Thoughts on A Room with a View by E.M. Forster
August 8, 2013 § 2 Comments
There are certain books that seem to come at exactly the right time. I don’t know if it’s because I’m at a weird in-between phase at the moment, but recently so many of the books I’ve read have resonated with me and none more so than E. M. Forster’s A Room with a View.
Life is easy to chronicle, but bewildering to practice.
Our heroine, Lucy is travelling Italy with her older, simpering cousin Charlotte as chaperone. In a comical opening — that no matter how I try can’t be separated in my mind from the Fawlty Towers sketch — we learn that the cousins were not given rooms with views in the Bertolini Pension in Florence despite being promised them. Going against decorum, the outspoken Mr Emerson, overhearing their conversation at dinner, insists the women swap rooms with him and his son, George.
Lucy is changed in Italy, and challenged; things happen that lead her to question the judgements of her class. But then she returns home to England only to agree to marry someone who represents all she seemed to overcome abroad.
Life, so far as she troubled to conceive it, was a circle of rich, pleasant people, with identical interests and identical foes. In this circle, one thought, married, and died. Outside it were poverty and vulgarity for ever trying to enter, just as the London fog tries to enter the pine-woods pouring through the gaps in the northern hills. But, in Italy, where any one who chooses may warm himself in equality, as in the sun, this conception of life vanished. Her senses expanded; she felt that there was no one whom she might not get to like, that social barriers were irremovable, doubtless, but not particularly high. You jump over them just as you jump into a peasant’s olive-yard in the Apennines, and he is glad to see you.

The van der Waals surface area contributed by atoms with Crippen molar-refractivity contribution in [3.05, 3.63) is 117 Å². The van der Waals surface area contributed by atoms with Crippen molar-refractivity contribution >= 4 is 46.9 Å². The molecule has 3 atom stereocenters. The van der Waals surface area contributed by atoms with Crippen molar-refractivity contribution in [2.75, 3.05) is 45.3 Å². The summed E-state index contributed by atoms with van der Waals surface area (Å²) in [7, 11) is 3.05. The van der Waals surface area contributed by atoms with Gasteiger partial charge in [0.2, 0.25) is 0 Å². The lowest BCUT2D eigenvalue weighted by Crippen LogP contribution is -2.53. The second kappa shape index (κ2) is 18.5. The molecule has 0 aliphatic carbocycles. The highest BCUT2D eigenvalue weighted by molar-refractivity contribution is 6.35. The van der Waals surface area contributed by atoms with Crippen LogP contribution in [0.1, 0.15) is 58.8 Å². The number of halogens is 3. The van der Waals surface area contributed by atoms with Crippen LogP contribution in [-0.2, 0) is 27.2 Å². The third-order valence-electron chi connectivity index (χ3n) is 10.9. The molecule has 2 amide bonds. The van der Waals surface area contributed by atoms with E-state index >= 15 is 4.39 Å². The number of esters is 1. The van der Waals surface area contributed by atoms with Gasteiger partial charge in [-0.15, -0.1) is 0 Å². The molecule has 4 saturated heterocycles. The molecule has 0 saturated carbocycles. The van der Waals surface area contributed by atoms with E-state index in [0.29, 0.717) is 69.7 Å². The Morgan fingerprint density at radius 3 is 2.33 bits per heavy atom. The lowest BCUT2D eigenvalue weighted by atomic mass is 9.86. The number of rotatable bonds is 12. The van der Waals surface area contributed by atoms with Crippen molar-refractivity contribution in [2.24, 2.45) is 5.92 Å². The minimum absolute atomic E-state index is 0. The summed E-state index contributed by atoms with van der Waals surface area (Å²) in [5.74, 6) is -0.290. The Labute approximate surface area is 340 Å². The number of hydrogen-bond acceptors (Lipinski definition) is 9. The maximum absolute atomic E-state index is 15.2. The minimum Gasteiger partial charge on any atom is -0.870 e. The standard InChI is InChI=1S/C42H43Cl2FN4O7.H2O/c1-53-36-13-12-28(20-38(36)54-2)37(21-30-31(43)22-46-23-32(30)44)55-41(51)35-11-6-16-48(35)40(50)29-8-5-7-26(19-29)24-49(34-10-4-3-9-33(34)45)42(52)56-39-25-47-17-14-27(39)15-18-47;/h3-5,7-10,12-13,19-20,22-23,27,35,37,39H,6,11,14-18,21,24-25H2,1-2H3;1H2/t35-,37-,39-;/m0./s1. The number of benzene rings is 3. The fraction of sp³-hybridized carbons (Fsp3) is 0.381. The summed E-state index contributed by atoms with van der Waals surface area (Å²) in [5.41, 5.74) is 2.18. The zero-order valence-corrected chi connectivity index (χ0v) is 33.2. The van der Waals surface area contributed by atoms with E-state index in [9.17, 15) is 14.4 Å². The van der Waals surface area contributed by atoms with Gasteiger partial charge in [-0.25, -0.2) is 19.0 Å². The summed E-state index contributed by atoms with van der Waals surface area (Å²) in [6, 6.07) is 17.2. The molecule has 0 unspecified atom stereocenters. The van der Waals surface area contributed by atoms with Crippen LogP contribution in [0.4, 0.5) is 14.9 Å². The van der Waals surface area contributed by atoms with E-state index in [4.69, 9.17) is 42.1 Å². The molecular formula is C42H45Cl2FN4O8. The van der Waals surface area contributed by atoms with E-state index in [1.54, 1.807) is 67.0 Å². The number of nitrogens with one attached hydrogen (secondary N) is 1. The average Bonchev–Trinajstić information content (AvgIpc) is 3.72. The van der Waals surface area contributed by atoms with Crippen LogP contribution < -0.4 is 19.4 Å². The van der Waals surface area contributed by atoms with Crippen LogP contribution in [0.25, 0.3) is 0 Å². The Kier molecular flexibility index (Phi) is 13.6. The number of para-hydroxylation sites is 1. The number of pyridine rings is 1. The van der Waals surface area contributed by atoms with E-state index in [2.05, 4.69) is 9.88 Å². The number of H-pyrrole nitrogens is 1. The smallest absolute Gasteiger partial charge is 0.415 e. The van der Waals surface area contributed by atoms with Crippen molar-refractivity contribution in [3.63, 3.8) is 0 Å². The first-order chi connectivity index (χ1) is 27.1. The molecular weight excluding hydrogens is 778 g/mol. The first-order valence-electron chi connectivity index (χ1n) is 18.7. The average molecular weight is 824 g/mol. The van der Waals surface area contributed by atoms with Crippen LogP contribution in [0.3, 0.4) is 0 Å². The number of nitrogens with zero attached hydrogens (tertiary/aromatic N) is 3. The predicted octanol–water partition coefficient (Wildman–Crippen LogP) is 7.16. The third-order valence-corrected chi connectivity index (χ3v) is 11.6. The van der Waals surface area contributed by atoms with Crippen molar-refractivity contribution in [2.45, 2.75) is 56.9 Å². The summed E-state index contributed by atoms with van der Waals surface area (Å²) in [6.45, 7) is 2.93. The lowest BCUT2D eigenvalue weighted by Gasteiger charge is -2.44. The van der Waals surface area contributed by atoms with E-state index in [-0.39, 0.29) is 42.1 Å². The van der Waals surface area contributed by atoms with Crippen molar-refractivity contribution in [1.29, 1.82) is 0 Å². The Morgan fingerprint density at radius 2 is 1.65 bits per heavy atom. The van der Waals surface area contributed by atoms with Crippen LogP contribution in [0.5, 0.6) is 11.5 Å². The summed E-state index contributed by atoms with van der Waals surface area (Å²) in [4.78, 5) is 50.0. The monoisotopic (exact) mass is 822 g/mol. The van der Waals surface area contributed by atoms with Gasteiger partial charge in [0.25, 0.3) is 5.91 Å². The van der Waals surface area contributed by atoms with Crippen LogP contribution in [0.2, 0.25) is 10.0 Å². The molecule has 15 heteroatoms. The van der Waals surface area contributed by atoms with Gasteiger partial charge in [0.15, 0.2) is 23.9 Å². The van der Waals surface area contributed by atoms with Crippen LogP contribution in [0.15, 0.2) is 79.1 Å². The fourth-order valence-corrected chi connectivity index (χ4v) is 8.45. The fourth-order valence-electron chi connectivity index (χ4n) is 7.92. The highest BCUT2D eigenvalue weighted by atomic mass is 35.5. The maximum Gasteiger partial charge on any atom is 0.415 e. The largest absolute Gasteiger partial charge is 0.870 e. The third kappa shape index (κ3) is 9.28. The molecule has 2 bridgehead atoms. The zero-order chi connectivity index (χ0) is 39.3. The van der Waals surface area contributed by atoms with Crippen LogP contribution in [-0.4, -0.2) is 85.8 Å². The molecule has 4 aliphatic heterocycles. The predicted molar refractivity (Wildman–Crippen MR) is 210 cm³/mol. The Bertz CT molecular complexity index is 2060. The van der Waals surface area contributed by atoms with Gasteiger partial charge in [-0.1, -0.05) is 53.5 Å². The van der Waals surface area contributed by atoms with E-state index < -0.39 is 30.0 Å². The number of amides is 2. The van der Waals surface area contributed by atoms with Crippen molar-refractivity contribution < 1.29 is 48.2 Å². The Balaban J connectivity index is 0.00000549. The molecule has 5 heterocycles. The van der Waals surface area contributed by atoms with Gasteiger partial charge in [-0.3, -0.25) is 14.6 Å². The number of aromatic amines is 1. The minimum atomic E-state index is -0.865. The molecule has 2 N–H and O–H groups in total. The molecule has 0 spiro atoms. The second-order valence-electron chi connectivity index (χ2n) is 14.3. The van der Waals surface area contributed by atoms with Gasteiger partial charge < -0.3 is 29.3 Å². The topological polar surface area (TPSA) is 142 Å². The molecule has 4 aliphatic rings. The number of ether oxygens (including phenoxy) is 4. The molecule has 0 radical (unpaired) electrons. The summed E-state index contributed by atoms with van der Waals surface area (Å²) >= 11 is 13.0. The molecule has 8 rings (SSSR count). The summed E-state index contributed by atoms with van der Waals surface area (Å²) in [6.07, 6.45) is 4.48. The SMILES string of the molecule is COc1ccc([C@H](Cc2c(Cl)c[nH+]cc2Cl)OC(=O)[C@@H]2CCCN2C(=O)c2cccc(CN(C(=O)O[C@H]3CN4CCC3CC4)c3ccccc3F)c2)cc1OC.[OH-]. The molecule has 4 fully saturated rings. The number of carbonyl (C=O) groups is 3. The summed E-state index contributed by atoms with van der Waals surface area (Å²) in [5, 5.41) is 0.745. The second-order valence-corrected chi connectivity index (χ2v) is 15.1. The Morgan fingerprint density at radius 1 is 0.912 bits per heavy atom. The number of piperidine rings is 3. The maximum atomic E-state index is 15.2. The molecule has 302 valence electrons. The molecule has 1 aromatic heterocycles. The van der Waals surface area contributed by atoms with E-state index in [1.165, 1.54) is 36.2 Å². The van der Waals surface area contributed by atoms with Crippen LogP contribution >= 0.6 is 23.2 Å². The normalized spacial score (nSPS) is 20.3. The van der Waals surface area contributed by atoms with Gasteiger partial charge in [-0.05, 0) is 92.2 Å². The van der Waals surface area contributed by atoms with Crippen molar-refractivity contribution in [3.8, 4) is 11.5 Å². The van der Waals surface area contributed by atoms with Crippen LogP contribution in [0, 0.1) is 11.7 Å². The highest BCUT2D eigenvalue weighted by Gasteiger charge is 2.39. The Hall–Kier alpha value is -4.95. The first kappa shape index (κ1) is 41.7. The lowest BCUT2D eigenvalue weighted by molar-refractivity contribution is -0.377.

Lucy doesn’t know herself, which is part of what makes her so relatable despite the century that separates her from the modern day reader. She is in constant battle with herself as she desperately tries to correlate what she’s feeling with society’s expectations of women in her position. Expectations that she simultaneously takes comfort in and rejects as new, frightening thoughts beyond her learning strike her.
This solitude oppressed her; she was accustomed to have her thoughts confirmed by others or, at all events, contradicted; it was too dreadful not to know whether she was thinking right or wrong.
A Room with a View is inherently funny, and insightful. E. M. Forster has an impeccable knack for providing just enough detail to paint a vivid setting. Italy feels real – the bustle, the heat, the stonework, the history and the passion. Oh, and we mustn’t forget the violets.
In the appendix, A View without a Room, E. M. Forster himself describes the novel as his “most optimistic work”, and optimistic it is, but without being flippant or denying truth. In fact, A Room with a View is so masterfully rich with lessons that all of them can’t hope to be gleaned from one reading, at least that’s the reason I’ll be giving when I dip into this one again.
P.S. Now I am itching to visit Florence.
P.P.S. And I have decided to name my future house Windy Corner regardless of whether it’s sitting on a corner or gets a lot of wind. And yes, before you ask, I will have a tennis court.